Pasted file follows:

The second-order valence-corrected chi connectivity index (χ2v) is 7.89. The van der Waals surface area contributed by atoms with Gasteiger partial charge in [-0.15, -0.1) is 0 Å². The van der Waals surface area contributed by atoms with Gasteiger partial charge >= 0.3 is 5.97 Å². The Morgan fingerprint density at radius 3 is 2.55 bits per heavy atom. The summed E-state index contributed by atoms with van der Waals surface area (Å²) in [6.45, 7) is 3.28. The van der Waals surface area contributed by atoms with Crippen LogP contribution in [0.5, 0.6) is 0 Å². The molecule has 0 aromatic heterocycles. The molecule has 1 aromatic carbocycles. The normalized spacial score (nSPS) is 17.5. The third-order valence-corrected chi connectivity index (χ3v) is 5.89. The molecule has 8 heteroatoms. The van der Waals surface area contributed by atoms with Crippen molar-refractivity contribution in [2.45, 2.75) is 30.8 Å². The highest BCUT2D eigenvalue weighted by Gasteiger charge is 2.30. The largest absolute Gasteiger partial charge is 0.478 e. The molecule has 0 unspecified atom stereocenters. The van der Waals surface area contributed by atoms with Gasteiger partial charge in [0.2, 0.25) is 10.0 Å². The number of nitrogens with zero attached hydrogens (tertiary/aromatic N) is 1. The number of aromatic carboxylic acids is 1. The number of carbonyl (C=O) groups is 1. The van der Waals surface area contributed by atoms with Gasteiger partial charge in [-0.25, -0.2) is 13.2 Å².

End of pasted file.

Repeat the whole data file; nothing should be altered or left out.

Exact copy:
The second-order valence-corrected chi connectivity index (χ2v) is 7.89. The van der Waals surface area contributed by atoms with Gasteiger partial charge in [-0.15, -0.1) is 0 Å². The van der Waals surface area contributed by atoms with Gasteiger partial charge >= 0.3 is 5.97 Å². The Morgan fingerprint density at radius 3 is 2.55 bits per heavy atom. The summed E-state index contributed by atoms with van der Waals surface area (Å²) in [6.45, 7) is 3.28. The van der Waals surface area contributed by atoms with Crippen LogP contribution in [0.5, 0.6) is 0 Å². The molecule has 0 aromatic heterocycles. The molecule has 1 aromatic carbocycles. The normalized spacial score (nSPS) is 17.5. The third-order valence-corrected chi connectivity index (χ3v) is 5.89. The molecule has 8 heteroatoms. The van der Waals surface area contributed by atoms with Crippen molar-refractivity contribution in [2.45, 2.75) is 30.8 Å². The highest BCUT2D eigenvalue weighted by Gasteiger charge is 2.30. The largest absolute Gasteiger partial charge is 0.478 e. The molecule has 0 unspecified atom stereocenters. The van der Waals surface area contributed by atoms with Gasteiger partial charge in [0.2, 0.25) is 10.0 Å². The number of nitrogens with zero attached hydrogens (tertiary/aromatic N) is 1. The number of aromatic carboxylic acids is 1. The number of carbonyl (C=O) groups is 1. The van der Waals surface area contributed by atoms with Gasteiger partial charge in [-0.25, -0.2) is 13.2 Å².